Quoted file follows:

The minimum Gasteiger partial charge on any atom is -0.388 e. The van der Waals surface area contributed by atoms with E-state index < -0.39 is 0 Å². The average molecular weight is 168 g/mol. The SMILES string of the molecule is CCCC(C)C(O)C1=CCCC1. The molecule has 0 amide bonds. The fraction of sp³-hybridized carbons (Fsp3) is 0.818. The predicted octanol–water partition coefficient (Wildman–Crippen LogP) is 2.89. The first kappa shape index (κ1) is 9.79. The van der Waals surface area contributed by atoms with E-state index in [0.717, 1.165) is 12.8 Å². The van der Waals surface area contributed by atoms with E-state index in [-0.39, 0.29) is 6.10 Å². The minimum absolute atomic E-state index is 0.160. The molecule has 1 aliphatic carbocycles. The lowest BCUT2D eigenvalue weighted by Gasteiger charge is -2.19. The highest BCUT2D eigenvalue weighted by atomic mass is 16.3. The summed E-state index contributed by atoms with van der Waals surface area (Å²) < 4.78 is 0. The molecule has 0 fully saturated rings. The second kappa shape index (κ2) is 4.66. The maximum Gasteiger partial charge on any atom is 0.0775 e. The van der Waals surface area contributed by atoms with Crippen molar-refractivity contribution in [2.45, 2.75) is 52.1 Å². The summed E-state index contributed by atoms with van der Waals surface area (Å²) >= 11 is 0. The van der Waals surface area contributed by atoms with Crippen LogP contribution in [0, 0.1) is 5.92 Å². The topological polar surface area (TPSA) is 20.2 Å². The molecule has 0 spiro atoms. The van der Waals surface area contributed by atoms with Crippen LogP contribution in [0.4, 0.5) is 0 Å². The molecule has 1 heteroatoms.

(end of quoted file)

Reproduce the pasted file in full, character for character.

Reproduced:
The minimum Gasteiger partial charge on any atom is -0.388 e. The van der Waals surface area contributed by atoms with E-state index < -0.39 is 0 Å². The average molecular weight is 168 g/mol. The SMILES string of the molecule is CCCC(C)C(O)C1=CCCC1. The molecule has 0 amide bonds. The fraction of sp³-hybridized carbons (Fsp3) is 0.818. The predicted octanol–water partition coefficient (Wildman–Crippen LogP) is 2.89. The first kappa shape index (κ1) is 9.79. The van der Waals surface area contributed by atoms with E-state index in [0.717, 1.165) is 12.8 Å². The van der Waals surface area contributed by atoms with E-state index in [-0.39, 0.29) is 6.10 Å². The minimum absolute atomic E-state index is 0.160. The molecule has 1 aliphatic carbocycles. The lowest BCUT2D eigenvalue weighted by Gasteiger charge is -2.19. The highest BCUT2D eigenvalue weighted by atomic mass is 16.3. The summed E-state index contributed by atoms with van der Waals surface area (Å²) < 4.78 is 0. The molecule has 0 fully saturated rings. The second kappa shape index (κ2) is 4.66. The maximum Gasteiger partial charge on any atom is 0.0775 e. The van der Waals surface area contributed by atoms with Crippen molar-refractivity contribution in [2.45, 2.75) is 52.1 Å². The summed E-state index contributed by atoms with van der Waals surface area (Å²) >= 11 is 0. The van der Waals surface area contributed by atoms with Crippen LogP contribution in [0, 0.1) is 5.92 Å². The topological polar surface area (TPSA) is 20.2 Å². The molecule has 0 spiro atoms. The van der Waals surface area contributed by atoms with Crippen LogP contribution in [0.4, 0.5) is 0 Å². The molecule has 1 heteroatoms.